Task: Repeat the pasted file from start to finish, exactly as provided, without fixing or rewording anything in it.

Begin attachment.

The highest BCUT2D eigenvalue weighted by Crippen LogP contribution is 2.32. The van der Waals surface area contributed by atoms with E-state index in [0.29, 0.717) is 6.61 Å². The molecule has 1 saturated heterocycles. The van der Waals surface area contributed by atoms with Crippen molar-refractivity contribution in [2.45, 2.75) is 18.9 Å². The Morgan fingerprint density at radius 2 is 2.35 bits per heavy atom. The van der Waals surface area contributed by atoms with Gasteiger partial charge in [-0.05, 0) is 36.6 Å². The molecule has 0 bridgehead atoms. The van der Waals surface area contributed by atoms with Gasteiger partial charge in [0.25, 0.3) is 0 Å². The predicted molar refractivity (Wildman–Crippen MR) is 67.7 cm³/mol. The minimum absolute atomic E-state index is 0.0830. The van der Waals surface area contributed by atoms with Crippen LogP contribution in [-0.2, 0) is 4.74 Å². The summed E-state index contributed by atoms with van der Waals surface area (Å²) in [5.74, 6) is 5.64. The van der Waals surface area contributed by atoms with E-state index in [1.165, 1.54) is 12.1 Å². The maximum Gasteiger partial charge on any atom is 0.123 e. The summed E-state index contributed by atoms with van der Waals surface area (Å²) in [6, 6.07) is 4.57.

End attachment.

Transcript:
The highest BCUT2D eigenvalue weighted by Crippen LogP contribution is 2.32. The van der Waals surface area contributed by atoms with E-state index in [0.29, 0.717) is 6.61 Å². The molecule has 1 saturated heterocycles. The van der Waals surface area contributed by atoms with Crippen molar-refractivity contribution in [2.45, 2.75) is 18.9 Å². The Morgan fingerprint density at radius 2 is 2.35 bits per heavy atom. The van der Waals surface area contributed by atoms with Gasteiger partial charge in [-0.05, 0) is 36.6 Å². The molecule has 0 bridgehead atoms. The van der Waals surface area contributed by atoms with Gasteiger partial charge in [0.25, 0.3) is 0 Å². The predicted molar refractivity (Wildman–Crippen MR) is 67.7 cm³/mol. The minimum absolute atomic E-state index is 0.0830. The van der Waals surface area contributed by atoms with Crippen LogP contribution in [-0.2, 0) is 4.74 Å². The summed E-state index contributed by atoms with van der Waals surface area (Å²) in [5.74, 6) is 5.64. The van der Waals surface area contributed by atoms with E-state index in [1.165, 1.54) is 12.1 Å². The maximum Gasteiger partial charge on any atom is 0.123 e. The summed E-state index contributed by atoms with van der Waals surface area (Å²) in [6, 6.07) is 4.57.